Project Crescent: When is it best applied?

From what I’ve read and understood, Project Crescent is best applied to ad-hoc, undirected analysis work rather than directed reports, displaying current operational data activity. This blog aims to understand more about Project Crescent, and when it is best applied to business questions.

From the front-end reporting perspective, Project Crescent is a major new Business Intelligence addition to Microsoft SQL Server Denali. It is primarily designed to assist business users, across an organisation, to ‘storyboard’ their data by facilitating unstructured analyses of the data, and to share it in the Microsoft Office applications that we are familiar with already. Project Crescent has its genesis in the SSRS team, and is focused on allowing business users to analyse, mine and manipulate their data ‘on the fly’. The solution will be browser-based, using Vertipaq and Silverlight to product rapid BI results by allowing users to interact with their data. Further, this analysis will be powered by the Business Intelligence Semantic Model (BISM), and will only be available in Sharepoint mode. This criteria would need to be met in order to use Project Crescent, so this may not work in every environment.

How does this perspective differ from reporting? Well, standard reporting takes business users down a particular structured route; for example, the parameters are pre-prepared in the report in drop-down format, and the dataset is already ‘set’ about the data that can be shown. This offers limited options for business users to interact with the data. On the other hand, Project Crescent will allow unstructured analysis of the data, which does not lead business users down a particular route. Rather than produce reports, the unstructured analysis does not offer a real separation between ‘design’ and ‘preview’. Instead, the users ‘play’ with their data as they go along, ‘thinking’ as fast as they ‘see’.

‘Unstructured’ type of data analysis is great with most data sources. For straightforward operational needs, the structured reporting facillities will answer the immediate, operational business question.  This is particularly the case when considering the display of data from an Operational Data Store (ODS). What does the ODS give you? The ODS basically helps support people who conduct business at the operational level, who need the information to react quickly. Essentially, it sits between the source systems and the data warehouse downstream, and the data usually has a short shelf-life. It is an optional aspect of the business intelligence architecture, and worth considering since many organisations have at least one ODS. There are many different definitions for the ODS, but here are some common chacteristics:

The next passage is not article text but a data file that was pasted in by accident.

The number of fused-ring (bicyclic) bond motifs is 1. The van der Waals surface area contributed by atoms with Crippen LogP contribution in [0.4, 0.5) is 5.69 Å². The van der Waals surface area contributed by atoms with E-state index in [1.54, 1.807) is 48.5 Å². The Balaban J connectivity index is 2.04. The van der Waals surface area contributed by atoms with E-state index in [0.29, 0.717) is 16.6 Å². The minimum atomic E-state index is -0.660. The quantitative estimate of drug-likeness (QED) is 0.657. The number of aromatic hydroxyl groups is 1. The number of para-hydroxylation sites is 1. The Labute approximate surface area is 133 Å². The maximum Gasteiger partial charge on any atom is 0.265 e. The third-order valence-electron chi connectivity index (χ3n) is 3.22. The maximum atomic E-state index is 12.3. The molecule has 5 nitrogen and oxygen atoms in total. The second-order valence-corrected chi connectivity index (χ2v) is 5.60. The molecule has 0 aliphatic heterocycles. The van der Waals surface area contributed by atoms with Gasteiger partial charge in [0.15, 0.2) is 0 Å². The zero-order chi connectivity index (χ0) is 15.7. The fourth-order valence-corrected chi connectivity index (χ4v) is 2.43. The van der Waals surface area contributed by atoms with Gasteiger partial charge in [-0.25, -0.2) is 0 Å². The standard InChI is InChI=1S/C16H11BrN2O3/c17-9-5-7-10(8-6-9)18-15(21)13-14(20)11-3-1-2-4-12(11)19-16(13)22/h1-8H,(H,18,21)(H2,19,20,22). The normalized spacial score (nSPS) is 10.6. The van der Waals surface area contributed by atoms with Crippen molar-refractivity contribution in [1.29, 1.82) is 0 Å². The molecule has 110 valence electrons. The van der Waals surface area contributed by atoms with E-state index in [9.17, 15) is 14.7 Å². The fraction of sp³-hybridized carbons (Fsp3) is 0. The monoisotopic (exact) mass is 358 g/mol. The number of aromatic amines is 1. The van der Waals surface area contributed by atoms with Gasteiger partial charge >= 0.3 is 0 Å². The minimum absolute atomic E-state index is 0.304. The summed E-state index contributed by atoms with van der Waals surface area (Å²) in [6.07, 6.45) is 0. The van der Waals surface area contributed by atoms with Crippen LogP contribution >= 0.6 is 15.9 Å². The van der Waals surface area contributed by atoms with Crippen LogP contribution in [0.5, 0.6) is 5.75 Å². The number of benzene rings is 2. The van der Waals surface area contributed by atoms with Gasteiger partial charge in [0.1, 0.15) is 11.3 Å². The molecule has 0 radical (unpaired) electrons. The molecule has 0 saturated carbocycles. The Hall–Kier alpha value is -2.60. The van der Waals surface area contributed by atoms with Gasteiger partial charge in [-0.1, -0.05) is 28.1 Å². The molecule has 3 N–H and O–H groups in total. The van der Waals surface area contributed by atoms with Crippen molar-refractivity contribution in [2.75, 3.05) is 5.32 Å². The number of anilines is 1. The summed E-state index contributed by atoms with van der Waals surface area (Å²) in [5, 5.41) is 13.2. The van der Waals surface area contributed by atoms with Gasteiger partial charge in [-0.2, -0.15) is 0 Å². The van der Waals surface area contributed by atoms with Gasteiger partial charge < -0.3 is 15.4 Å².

– it intakes data from disparate sources, cleanses and integrates them
– it is designed to relieve pressure from source systems
– stores data that isn’t yet loaded into the data warehouse, but is still required now

One example of this ODS deployment is in contact centre management. For example, the contact centre manager will need to know if there is a high abandoned call rate at the contact centre. As a result of this, they may need to temporarily direct calls to another team in order to meet the unusually high demand. To do this, however, they need to be aware that the abandoned call rate has reached a particular threshold. This reporting requirement is operational rather than strategic; a strategic decision may involve using a number of metrics to identify whether some longer-term re-organisation is required, but the ODS helps the business to run optimally here and now. 

This leads us to another question; how can we best display the data in the ODS, and display it? Data visualisation of ODS information has very specific requirements since it needs to show, at a glance, how the business is operating.  There are a number of different data visualisations which can assist in showing ‘at-a-glance’ information very effectively. There are plenty examples of data visualisations that can assist in the ‘here and now’ business question facilitation. For example, for information on bullet charts to display target information, please see an earlier blog. It is also straightforward to produce KPIs in Reporting Services, and if you’re interested, please see this post by Jessica Moss. and so on. In SQL Server Denali, these visualisations can be produced using SSRS, Sharepoint, Excel, and PowerPivot, not to mention a whole range of other third-party applications such as Tableau. There are more details about the Microsoft-specific technologies in the SQL Server Denali roadmap, which can be found here on TK Anand’s Blog

To summarise, from what I’ve read so far, Project Crescent is aimed more at ad-hoc analysis work rather than displaying current operational data activity. From the roadmap, I gather that Microsoft SQL Server Denali will have something to please the business users who require ‘unstructured’ data analyses, in addition to the high standard of functionality already available for those who require structured data analyses in response to a changing business environment. I look forward to its release!

One thought on “Project Crescent: When is it best applied?

  1. HI Jen
    Your Crescent posts are really useful.

    One thing I can't determine from these posts or the video is whether you can connect to local data. If the app is all browser based, what if I need to do some ad-hoc analysis on a CSV on my hard-drive? Or even a very large local database? I would assume that data would need to be uploaded somewhere.

    If done properly, Crescent could be a threat to other rapid-fire tools (Tableau, Spotfire, etc). However, if data needs to be uploaded somewhere, it's one step that would slow down the user, and weaken the benefits.

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